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Current Landscape News and Events, Landscape News Articles.
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Caves tell us that Australia's mountains are still growing
Research shows Buchan Caves to be about 3.5 million years old and that Victoria's East Gippsland has remained tectonically active for long times, even into the present-day, which is why residents occasionally report earthquakes. (2020-05-20)
Genetic tradeoffs do not stop evolution of antibiotic resistance
Bacteria can still develop antibiotic resistance even in the face of challenging genetic tradeoffs, or compromises, associated with varying antibiotic concentrations, says a new study published today in eLife. (2020-05-19)
Study examines impact of Chicago River reversal on region's aquatic environments, fauna
In a paper published in the journal Urban Ecosystems, University of Illinois at Chicago students from the departments of earth and environmental sciences and biological sciences have measured both the extent of wetland loss in Cook County since the time of the river reversal and the alterations in the animal populations. (2020-05-18)
Early humans thrived in this drowned South African landscape
An interdisciplinary, international team of scientists has reconstructed the paleoecology the Paleo-Agulhas Plain, a now-drowned landscape on the southern tip of Africa that was high and dry during glacial phases of the last 2 million years and may have been instrumental in shaping the evolution of early modern humans. (2020-05-15)
Cornell research traces how farmlands affect bee disease spread
A new Cornell University study on bees, plants and landscapes in upstate New York sheds light on how bee pathogens spread, offering possible clues for what farmers could do to improve bee health. (2020-05-14)
Saving livestock by thinking like a predator
Humans have struggled to reduce the loss of livestock to carnivores for thousands of years, and yet, solutions remain elusive. (2020-05-14)
Water loss in northern peatlands threatens to intensify fires, global warming
A group of 59 international scientists, led by researchers at Canada's McMaster University, has uncovered new information about the distinct effects of climate change on boreal forests and peatlands, which threaten to worsen wildfires and accelerate global warming. (2020-05-11)
Computational techniques explore 'the dark side of amyloid aggregation in the brain'
As physicians and families know too well, though Alzheimer's disease has been intensely studied for decades, too much is still not known about molecular processes in the brain that cause it. (2020-04-29)
Dramatic loss of food plants for insects
Just a few weeks ago, everyone was talking about plummeting insect numbers. (2020-04-24)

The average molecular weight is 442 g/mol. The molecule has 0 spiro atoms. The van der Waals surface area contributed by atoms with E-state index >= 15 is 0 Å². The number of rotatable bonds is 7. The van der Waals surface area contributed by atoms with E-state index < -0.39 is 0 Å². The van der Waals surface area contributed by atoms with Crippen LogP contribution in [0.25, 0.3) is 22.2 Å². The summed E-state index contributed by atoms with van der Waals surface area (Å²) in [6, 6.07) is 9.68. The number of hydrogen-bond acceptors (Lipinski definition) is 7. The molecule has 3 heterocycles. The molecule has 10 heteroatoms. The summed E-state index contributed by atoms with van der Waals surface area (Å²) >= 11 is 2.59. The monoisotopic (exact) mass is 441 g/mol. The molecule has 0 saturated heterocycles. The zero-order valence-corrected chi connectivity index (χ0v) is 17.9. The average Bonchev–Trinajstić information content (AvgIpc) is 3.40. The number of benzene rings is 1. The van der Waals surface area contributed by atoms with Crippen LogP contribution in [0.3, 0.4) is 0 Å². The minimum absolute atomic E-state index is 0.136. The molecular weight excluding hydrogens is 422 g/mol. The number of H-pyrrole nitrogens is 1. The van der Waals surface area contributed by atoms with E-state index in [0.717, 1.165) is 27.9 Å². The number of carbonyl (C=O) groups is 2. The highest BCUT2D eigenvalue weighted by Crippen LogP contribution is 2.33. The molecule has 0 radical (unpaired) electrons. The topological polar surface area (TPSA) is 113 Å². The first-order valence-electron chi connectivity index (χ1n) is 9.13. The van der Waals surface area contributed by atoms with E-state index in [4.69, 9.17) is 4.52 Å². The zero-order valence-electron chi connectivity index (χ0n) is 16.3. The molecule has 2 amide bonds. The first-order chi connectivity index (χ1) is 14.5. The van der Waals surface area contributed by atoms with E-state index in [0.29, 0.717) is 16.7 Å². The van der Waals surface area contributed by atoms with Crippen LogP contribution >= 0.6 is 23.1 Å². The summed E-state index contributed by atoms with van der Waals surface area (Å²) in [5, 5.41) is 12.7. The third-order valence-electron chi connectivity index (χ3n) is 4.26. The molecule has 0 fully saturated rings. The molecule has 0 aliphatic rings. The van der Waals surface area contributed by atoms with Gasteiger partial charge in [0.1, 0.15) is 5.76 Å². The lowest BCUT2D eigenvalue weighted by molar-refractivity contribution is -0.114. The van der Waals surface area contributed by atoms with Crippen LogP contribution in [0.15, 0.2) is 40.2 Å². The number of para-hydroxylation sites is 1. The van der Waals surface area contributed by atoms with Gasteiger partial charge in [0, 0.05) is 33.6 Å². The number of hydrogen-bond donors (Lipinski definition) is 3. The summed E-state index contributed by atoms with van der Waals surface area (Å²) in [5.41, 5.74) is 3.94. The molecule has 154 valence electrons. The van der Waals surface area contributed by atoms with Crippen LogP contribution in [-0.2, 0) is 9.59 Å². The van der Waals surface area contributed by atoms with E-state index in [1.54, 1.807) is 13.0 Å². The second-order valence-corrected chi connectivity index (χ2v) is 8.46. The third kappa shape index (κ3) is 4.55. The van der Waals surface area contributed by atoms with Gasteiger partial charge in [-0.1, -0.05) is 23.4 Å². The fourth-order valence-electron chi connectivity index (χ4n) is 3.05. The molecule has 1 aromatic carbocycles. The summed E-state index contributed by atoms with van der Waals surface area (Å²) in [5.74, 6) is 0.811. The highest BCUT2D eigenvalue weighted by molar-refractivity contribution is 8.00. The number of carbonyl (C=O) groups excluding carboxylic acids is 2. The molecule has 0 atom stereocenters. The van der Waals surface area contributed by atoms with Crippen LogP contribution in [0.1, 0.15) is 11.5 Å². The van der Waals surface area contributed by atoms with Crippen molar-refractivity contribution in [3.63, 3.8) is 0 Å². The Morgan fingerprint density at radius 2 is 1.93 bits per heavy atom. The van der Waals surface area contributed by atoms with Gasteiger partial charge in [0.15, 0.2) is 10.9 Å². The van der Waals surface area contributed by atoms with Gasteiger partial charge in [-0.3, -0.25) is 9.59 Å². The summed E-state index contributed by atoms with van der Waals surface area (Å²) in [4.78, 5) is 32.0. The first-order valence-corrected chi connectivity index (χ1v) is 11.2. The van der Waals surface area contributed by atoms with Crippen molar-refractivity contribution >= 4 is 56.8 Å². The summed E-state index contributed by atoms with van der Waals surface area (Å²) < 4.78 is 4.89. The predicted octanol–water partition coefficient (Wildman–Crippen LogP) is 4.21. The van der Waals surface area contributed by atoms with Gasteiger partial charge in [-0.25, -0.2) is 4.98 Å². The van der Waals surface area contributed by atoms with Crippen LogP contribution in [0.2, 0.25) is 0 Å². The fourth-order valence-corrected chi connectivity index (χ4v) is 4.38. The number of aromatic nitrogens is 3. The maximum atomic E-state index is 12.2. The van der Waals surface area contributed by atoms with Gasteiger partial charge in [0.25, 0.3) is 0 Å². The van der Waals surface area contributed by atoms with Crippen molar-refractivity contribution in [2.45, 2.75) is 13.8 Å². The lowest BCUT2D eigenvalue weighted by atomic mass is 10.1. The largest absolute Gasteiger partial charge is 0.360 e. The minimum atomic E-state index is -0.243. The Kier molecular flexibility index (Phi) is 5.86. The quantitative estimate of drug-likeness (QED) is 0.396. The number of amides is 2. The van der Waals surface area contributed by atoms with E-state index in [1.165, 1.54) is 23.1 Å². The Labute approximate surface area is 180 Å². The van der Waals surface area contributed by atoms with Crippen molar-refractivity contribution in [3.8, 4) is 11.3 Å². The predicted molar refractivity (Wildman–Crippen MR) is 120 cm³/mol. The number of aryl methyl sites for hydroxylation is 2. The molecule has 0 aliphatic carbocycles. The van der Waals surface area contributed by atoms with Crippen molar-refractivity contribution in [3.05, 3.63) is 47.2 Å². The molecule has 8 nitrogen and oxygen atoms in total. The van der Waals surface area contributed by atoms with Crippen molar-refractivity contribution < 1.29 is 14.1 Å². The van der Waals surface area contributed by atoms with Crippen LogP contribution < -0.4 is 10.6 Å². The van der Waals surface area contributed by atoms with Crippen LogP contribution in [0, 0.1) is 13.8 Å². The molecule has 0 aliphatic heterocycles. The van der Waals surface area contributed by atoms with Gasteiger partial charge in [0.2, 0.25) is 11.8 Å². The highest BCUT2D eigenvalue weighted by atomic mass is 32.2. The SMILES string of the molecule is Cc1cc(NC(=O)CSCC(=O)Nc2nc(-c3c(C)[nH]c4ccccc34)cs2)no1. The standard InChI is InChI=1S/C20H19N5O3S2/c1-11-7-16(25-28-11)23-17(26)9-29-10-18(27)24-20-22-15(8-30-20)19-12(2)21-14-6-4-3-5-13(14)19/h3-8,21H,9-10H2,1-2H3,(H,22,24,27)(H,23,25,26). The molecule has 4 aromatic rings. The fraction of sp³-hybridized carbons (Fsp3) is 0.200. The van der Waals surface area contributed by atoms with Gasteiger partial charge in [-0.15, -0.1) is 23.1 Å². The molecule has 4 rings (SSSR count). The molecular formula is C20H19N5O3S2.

Identifying land cover from outer space
Having detailed land cover information is important for a better understanding of our environment. (2020-04-20)
Ash dieback is less severe in isolated ash trees
New research published in the British Ecological Society's Journal of Ecology finds that ash dieback is far less severe in the isolated conditions ash is often found in, such as forests with low ash density or in open canopies like hedges, suggesting the long term impact of the disease on Europe's ash trees will be more limited than previously thought. (2020-04-16)
Earth Day alert to save our frogs
With climate action a theme of Earth Day 2020 (April 22, 2020), a new research paper highlights the plight of some of the most at-risk amphibian species - and shortfalls in most conservation efforts. (2020-04-16)
Earliest humans in the Amazon created thousands of 'forest islands' as they tamed wild plants
The earliest human inhabitants of the Amazon created thousands of artificial forest islands as they tamed wild plants to grow food, a new study shows. (2020-04-08)
Stanford researchers show how forest loss leads to spread of disease
In Uganda, loss of forested habitat increases the likelihood of interactions between disease-carrying wild primates and humans. (2020-04-07)
The four horsemen of the COVID-19 pandemic
It is clear that we must prioritize identifying and alleviating the conditions that made the Covid-19 pandemic possible. (2020-04-06)
Vermont has conserved one third of the land needed for an ecologically functional future
In a new study, forest conservation experts at the University of Vermont (UVM) confirmed that the state has already protected 33%, or 1.3 million acres, of highest priority targeted lands needed to protect and connect valuable wildlife habitats and corridors. (2020-04-01)
Study offers new insight into the impact of ancient migrations on the European landscape
Scientists from the University of Plymouth and the University of Copenhagen led research tracing how the two major human migrations recorded in Holocene Europe -- the northwestward movement of Anatolian farmer populations during the Neolithic and the westward movement of Yamnaya steppe peoples during the Bronze Age -- unfolded. (2020-04-01)
Late cretaceous dinosaur-dominated ecosystem
A topic of considerable interest to paleontologists is how dinosaur-dominated ecosystems were structured, how dinosaurs and co-occurring animals were distributed across the landscape, how they interacted with one another, and how these systems compared to ecosystems today. (2020-03-18)
UM professor helps Malaysia develop conservation areas, protect species
Jedediah Brodie has spent a career tromping around tropical rainforests, conducting on-the-ground research in some of the world's most lush and diverse regions. (2020-03-13)
Human activity affects interactions between plants and seed-dispersing birds